For the first six months or so, everything was going according to plan. The goals and timelines I had set for myself, my low expectations, were all being met.

Now? Not so much.

I finished the first draft of To the East ahead of schedule. I wanted to have the second draft done by the time I left on vacation last month. But I didn’t. So I figured I’d finish when I got back into town, and gave myself an extra week. “It’s okay, I built in a little extra time,” I told myself, to quiet the dark shadow gnawing at my gut. But even with the extension, I still didn’t finish.

I’m not nearly two and a half weeks behind, and I’m not even close to being done with this draft yet. It’s starting to worry me.

What happened, you ask? Probably a lot of things. It was probably foolish to base the timeline of this book off the timeline for the first one. I looked at how long it took me to get To the North finished once I really started working away at it, and used that as a rough estimate for how long To the East would take. I knew a nine-month turnaround was quick, but hey. I could do it.

But then I decided to do what everyone says you’re supposed to do. Everyone. Every writer who has ever been asked for their helpful advice on how to write a book. “Just write,” they all say, collectively, a crowd of identical voices. “Don’t worry about if it’s good or not. Just write until it’s done. You can always fix it later.”

That is most definitely not what I did with my first book. I absolutely took the edit-as-you-go approach. As a result, the amount of time spent on any part of the book shrank steadily the further I got into the story. I spent so much time setting up the story, crafting the characters, getting everything just right at the beginning before moving on, but by the time I reached the halfway point the book just flew.

Most of the last half or so of To the North is the first and only draft. There are entire chapters in the finished book that never received any editing aside from proofreading. It reached a point where the words just flowed, because I had spent so much time setting it up that I knew exactly where it was going.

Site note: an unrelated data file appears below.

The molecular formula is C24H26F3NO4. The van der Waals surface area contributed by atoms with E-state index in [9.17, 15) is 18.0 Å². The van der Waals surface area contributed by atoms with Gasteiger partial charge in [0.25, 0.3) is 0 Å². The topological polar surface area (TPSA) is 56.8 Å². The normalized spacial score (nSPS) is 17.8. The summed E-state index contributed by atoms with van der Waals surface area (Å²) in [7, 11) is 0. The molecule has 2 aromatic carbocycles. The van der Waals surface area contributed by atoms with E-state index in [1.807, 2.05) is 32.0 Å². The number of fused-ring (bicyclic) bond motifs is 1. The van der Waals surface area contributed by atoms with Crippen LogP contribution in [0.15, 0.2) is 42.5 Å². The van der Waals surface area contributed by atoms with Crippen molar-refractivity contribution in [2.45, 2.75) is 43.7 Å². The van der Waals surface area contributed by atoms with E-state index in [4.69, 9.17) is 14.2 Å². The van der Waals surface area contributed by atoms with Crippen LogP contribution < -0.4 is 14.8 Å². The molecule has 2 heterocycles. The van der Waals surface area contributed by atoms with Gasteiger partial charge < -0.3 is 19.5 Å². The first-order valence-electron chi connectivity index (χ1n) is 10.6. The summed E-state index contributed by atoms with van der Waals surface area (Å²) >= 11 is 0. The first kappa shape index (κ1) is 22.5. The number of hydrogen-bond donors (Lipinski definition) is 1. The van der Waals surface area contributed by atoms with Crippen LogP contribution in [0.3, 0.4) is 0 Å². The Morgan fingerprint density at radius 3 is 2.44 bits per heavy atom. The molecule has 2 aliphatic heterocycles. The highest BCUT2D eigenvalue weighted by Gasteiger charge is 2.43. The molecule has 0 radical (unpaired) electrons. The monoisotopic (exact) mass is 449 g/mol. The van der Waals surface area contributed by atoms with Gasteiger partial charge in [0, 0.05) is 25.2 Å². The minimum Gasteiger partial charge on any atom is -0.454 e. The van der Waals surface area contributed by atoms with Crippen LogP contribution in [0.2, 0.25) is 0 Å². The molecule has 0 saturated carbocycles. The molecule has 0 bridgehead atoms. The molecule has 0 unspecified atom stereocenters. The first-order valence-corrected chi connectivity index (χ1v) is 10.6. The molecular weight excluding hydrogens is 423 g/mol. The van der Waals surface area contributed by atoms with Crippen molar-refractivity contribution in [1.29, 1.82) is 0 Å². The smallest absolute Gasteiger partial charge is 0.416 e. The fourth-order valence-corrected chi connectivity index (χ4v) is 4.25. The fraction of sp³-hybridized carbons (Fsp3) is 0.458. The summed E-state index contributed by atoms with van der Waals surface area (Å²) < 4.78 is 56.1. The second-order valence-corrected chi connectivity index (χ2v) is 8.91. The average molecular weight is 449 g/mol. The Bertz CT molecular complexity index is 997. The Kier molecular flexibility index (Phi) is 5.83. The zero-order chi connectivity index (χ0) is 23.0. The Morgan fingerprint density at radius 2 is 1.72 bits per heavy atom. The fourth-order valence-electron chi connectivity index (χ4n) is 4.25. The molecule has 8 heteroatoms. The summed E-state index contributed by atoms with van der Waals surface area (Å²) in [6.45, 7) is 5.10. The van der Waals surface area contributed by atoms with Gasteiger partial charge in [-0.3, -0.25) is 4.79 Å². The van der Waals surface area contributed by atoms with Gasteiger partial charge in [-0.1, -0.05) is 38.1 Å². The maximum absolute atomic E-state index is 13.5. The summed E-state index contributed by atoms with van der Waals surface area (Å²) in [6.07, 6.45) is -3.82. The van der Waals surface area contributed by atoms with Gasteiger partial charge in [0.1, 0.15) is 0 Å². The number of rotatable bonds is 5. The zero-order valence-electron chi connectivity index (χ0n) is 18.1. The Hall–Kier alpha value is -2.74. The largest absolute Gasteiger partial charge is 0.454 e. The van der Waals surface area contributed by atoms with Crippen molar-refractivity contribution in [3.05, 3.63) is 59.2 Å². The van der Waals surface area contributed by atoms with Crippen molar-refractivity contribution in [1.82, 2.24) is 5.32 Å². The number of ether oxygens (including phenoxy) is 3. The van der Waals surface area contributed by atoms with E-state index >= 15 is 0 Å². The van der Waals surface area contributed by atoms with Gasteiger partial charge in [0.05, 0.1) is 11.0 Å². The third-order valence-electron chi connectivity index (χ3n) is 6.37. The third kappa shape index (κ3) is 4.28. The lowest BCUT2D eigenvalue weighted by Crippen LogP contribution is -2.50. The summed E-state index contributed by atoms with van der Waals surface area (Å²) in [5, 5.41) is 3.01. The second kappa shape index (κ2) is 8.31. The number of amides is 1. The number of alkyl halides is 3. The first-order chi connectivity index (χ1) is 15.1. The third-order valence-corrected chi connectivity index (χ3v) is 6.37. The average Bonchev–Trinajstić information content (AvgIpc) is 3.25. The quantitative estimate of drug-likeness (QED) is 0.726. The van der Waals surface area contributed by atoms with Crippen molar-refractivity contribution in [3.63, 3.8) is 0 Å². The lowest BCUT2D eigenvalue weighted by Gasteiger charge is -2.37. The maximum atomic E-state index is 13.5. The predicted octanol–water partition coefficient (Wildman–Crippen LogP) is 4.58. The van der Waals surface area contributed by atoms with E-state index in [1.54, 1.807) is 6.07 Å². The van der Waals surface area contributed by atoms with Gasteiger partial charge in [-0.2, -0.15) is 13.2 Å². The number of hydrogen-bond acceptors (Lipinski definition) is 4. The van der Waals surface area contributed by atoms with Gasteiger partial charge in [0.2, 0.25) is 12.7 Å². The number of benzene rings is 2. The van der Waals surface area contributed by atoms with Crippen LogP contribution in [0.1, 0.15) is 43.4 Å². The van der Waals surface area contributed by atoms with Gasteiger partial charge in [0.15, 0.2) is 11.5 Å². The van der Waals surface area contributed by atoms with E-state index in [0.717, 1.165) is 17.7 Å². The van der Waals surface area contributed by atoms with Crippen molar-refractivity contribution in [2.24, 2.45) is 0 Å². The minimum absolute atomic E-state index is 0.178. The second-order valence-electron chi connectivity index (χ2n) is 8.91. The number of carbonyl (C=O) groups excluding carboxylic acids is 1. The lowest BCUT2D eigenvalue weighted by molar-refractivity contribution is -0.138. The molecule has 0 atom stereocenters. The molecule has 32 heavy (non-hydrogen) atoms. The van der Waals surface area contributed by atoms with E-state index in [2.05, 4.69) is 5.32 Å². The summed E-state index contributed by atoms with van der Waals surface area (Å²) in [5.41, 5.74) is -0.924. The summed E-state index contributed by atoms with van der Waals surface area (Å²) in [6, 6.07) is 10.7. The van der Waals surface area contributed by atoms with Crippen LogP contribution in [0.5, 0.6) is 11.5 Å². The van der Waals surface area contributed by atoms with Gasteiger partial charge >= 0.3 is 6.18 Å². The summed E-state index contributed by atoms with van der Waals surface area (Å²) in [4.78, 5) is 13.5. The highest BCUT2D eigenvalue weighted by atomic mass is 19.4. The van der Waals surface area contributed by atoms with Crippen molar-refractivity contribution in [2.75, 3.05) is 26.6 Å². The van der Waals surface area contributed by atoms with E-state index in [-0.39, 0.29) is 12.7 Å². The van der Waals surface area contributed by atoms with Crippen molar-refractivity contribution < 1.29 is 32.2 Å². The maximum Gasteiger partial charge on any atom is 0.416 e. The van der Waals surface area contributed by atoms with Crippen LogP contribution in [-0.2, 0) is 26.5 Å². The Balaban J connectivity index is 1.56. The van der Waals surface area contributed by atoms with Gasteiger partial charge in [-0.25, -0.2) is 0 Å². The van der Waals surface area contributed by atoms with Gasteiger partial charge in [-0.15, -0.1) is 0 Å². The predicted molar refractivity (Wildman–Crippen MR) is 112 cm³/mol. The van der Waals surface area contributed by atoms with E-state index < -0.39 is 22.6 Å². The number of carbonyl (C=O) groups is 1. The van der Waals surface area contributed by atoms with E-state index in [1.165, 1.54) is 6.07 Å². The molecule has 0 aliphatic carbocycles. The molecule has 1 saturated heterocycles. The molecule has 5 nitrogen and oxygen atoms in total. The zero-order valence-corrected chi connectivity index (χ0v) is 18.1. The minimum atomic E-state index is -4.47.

Well, for whatever reason, this time around I decided to do it “the right way” and create an outline, write the whole first draft, get it on paper (or screen, rather), as a complete entity, and then go back and make edits when I was done. You know, the way you’re supposed to do it.

Well, guess what, Everyone Who Thinks That’s the Best Way to Write?

Look, I can see the merit in it. I can see how it could be a helpful method. But I really don’t think it works for me.

It goes against my nature as a planner. It means I end up creating tangents and storylines that won’t go anywhere because I don’t have a road map. It means that I don’t start to really figure out my characters until I’ve written them for 200+ pages.

This editing thing is taking for-e-ver, and I’m getting so frustrated with it. And it’s not because I’m precious about my writing. I’m slashing the hell out of this book. I’m basically rewriting the whole thing – which is the problem. I have no idea how many times I’m going to have to rewrite the whole thing before I’m happy with it.

I’m finally at a point where I feel like I’m starting to make progress, and that’s only because I stopped and went back to the beginning yet again. I’m still hopeful that I’ll meet my September release – I had originally scheduled to launch at the beginning of the month, just as a precaution, to buy me more time if I ended up needing it.

See? Forethought. Planner. This is why the “just write” thing doesn’t work for me. I’m definitely going back to the way that works best for me when I decide to start tackling the third book.



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